Have you ever stopped to think why the people living in the twentieth century are willing to make drastic changes in their lives? They are willing to base all kinds of decisions on a first century teacher. Why is that? It is because God the Holy Spirit can show us the validity of that first century teacher. He can show us the things about Him from the beginning of time, and He can show us things about Him that stretch into eternity future; but God the Holy Spirit can take the things of Christ and glorify Him in our hearts and minds through that and give us the confidence that, yes, we can order our lives on the basis of someone who lived two thousand years ago. Only God can do that. He glorifies Jesus Christ.

Incidentally, this is a good test of whether something is the work of the Holy Spirit or not. Who did Jesus say would be glorified in the work of the Holy Spirit? Look at verse 14 again:

John 16

14He shall glorify me…

That is a four word test of the work of the Holy Spirit. We sometimes see and hear about movements in this electronic age, works that seem to be great works of the Holy Spirit, great movings of the Holy Spirit. Some of them seem kind of strange, and some of them don't seem to be like anything that we have ever seen before. Some of them seem to be a guru who there has never been anyone like him before. Here is the test: Anything like that that you hear or anything that you have a question about, whether it is the work of the Holy Spirit or not, even on a smaller level than that, who is getting the glory? If there is some great healing ministry, if there is some great teaching ministry, if there is some great prophetic ministry—whatever it might be—who is getting the glory?

To a certain extent, out of ignorance, humans speak of a person, and they talk about so-and-so's ministry, but I am not talking about that. I am not talking about whose name is being called, but I am talking about whose person are men's eyes placed upon? To some extent, there has to be a human identified, but beyond that, who is it that is glorified?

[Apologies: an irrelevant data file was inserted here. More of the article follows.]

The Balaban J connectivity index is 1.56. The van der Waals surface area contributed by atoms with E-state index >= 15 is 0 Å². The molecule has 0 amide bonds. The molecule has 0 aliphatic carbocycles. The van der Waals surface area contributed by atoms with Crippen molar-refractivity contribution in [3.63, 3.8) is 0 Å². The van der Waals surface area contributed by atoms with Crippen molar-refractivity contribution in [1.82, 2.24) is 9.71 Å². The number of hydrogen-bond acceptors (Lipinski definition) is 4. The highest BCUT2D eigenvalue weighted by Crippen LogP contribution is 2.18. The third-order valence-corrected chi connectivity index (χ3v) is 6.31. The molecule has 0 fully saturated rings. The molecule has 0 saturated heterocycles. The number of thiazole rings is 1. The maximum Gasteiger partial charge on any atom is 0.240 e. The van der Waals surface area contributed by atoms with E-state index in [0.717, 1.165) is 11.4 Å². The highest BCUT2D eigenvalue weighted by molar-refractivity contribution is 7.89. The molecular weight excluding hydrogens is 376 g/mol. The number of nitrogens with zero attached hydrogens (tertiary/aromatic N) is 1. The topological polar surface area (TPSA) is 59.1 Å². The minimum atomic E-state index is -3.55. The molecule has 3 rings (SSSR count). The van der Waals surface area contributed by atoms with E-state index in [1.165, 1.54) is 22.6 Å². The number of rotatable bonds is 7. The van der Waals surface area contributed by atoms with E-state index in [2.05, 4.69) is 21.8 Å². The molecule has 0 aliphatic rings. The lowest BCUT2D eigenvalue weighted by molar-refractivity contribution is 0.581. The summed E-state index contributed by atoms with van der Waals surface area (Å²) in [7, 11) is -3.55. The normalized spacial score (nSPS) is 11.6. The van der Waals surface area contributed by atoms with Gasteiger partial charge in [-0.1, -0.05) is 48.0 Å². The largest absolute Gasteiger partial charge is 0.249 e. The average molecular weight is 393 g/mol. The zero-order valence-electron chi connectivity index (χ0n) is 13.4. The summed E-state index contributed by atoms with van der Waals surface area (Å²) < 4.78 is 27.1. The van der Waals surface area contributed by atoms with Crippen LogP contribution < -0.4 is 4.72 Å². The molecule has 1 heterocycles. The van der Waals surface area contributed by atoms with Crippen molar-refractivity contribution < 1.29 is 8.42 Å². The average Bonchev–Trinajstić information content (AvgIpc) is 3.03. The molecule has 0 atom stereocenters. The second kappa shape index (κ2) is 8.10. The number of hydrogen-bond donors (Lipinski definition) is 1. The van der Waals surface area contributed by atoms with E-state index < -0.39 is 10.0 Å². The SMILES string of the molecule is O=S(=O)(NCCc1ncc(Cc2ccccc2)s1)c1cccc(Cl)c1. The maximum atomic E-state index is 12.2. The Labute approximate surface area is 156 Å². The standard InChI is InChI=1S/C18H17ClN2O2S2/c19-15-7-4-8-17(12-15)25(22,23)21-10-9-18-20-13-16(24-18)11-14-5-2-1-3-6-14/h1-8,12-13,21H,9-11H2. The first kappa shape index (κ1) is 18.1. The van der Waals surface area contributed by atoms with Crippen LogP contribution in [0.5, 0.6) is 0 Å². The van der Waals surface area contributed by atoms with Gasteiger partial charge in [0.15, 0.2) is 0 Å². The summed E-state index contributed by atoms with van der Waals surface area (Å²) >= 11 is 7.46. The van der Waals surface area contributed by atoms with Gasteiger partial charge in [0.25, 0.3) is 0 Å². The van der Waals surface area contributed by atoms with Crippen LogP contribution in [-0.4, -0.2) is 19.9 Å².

If it is even the Holy Spirit Who is glorified, that is not the work of the Holy Spirit. There is some of that. The Holy Spirit does not glorify Himself. God makes plain that the Holy Spirit does the work, and we worship Him and we honor Him, but we do not glorify the Holy Spirit because the Holy Spirit does not glorify Himself. The Holy Spirit glorifies Jesus Christ. Any movement of any kind, big or small, in which Jesus Christ is not getting the glory, on the basis of John, chapter 16, verse 14, is not the work of the Holy Spirit.


Let me get up close and personal. Anything in your life that does not glorify Jesus Christ is not the work of the Holy Spirit. The Holy Spirit glorifies Jesus Christ. Where is your attention focused? We Bible Church people could easily make the mistake of glorifying the Bible, and as someone would say, “Well, my goodness, why not glorify the Bible?” Well, we are thankful for the Bible. In fact, God says, “He has exalted His Word above His very name, because if we didn't have His Word, we wouldn't know His name;” but the ultimate purpose of the Bible is to glorify Jesus Christ. That is what the Holy Spirit does with the Bible, so let's be careful, we who like to study the Bible, (Bible Church people are not the only people who love to study the Bible) that we don't glorify the Bible. The Holy Spirit glorifies Jesus Christ.

Dark days lay ahead for the disciples as Jesus spoke these things to them, and dark days may very well lie ahead for us, but God has amply provided for those dark days and the ample promise of much, much, brighter days beyond those dark days. One of the primary provisions to that end is the Holy Spirit. Thank God for the gift of the Comforter, the Helper, the Holy Spirit.